Upon retirement, Mr. Klaws started to make two types of childrens wooden toys in his shop.
Wuns yield a variable profit of $8 each, and Toos have a contribution margin of $9 apiece. Even
though his electric saw overheats, he can make 7 Wuns or 14 Toos each day. Since he doesn't have
equipment for drying the lacquer finish he puts on the toys, the drying operation limits him to 16
Wuns or 8 Toos per day. The final tableau for Mr. Klaws' problem would be:
Cj
8
9

Sol.Mix
X1
X2

8
X1
1
0

9
X2
0
1

0
S1
2/3
1/3

0
S2
1/3
2/3

Zj
CjZj

8
0

9
0

7/3
7/3

10/3
10/3

Quantity
4
6
86

(a) What would the value be of an additional unit of constraint #1?


(b) What would the value be of an additional unit of constraint #2?

9.134

The following is a final simplex tableau for a maximization problem. Use this to answer the
questions below.
Cj
0
0
8
10

Sol.Mix
S1
S2
X3
X2

5
X1
7/3
1/3
1/3
1/3

10
X2
0
0
0
1

8
X3
0
0
1
0

0
S1
1
0
0
0

0
S2
0
1
0
0

0
S3
4/3
1/3
2/3
1/3

0
S4
2/3
4/3
1/6
1/3

Zj
CjZj

6
1

10
0

8
0

0
0

0
0

2
2

2
2

271

Quantity
80
70
20
10
260

Linear Programming: The Simplex Method l CHAPTER 9

(a) What is the range of optimality for the contribution rate of variable X 1?
(b) What is the range of optimality for the contribution rate of variable X2?
(c) How much can the right hand-side of the second constraint be reduced without affecting the
maximum profit?
(d) How much can the right hand-side of the first constraint be reduced without affecting the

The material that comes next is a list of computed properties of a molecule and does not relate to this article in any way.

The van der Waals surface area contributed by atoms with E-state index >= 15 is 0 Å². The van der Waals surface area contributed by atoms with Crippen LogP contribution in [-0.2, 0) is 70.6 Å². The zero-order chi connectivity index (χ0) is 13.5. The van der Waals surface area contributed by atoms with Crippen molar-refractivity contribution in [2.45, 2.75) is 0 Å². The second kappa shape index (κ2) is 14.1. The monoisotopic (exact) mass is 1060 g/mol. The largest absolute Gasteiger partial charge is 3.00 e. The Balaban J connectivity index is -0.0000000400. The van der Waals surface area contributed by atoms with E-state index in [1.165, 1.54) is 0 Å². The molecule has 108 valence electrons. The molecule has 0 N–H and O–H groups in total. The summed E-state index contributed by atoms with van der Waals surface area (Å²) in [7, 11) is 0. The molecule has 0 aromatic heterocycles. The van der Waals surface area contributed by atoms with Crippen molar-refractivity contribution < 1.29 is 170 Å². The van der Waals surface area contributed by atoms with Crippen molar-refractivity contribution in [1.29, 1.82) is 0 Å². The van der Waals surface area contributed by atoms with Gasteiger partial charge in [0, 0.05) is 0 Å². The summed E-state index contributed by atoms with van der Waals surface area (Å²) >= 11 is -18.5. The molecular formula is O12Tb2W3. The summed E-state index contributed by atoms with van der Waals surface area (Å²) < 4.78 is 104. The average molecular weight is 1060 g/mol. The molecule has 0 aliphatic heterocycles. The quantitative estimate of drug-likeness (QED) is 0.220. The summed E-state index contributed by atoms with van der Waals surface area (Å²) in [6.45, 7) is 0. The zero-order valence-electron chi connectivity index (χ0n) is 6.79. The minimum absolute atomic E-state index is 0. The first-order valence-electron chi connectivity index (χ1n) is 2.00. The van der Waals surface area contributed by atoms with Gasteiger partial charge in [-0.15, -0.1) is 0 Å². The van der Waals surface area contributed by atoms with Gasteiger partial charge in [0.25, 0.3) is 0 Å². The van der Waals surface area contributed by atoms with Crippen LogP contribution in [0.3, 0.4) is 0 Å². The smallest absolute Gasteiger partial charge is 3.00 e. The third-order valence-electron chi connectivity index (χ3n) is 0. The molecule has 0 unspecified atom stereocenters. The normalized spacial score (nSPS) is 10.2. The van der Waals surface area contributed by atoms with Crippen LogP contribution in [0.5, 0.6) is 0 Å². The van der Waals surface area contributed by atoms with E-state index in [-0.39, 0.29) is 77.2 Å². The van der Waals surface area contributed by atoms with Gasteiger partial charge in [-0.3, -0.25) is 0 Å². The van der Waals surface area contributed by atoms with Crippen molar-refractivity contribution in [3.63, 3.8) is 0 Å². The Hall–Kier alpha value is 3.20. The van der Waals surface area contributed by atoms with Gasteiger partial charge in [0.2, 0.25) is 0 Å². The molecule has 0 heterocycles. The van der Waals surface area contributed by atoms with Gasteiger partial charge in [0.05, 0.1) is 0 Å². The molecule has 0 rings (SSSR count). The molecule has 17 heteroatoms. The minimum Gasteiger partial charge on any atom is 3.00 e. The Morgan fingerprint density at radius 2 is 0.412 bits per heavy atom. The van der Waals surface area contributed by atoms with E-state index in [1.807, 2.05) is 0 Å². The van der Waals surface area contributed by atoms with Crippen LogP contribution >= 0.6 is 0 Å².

maximum profit?

9.135

The following is a final simplex tableau for a maximization problem. Use this to answer the
questions below.
Cj
12
0
9

Sol.Mix
X2
S2
X3

10
X1
1
5
0.5

12
X2
1
0
0

9
X3
0
0
1

0
S1
0.0670
0.3331
0

0
S2
0
1
0

0
S3
0.333
1.67
0.5

Zj
CjZj

16.5
6.5

12
0

9
0

0.8
0.8

0
0

0.5
0.5

Quantity
6.67
86.67
20
260

(a) What is the range of optimality for the contribution rate of variable X 1?
(b) How much can the right hand-side of the second constraint be reduced without affecting the
maximum profit?
(c) If one more unit of the second resource were obtained, what would happen to profits? Be
specific.
(d) If one more unit of the third resource were obtained, what would happen to profits? Be
specific.

272

Linear Programming: The Simplex Method l CHAPTER 9

9.136

Write the dual of the following problem.


Maximize 8X + 10Y
Subject to: 5X + 3Y
2X + 3Y
Y
X, Y

9.137

34
24
3
0

The following is a final simplex tableau for a maximization problem. All the variables are either
decision variables or slack variables. There are no surplus variables in this problem.
Cj
12
0
9

Sol.Mix
X2
S2
X3
Zj
CjZj

10
X1
1
5
0.5
16.5
6.5

12
X2
1
0
0
12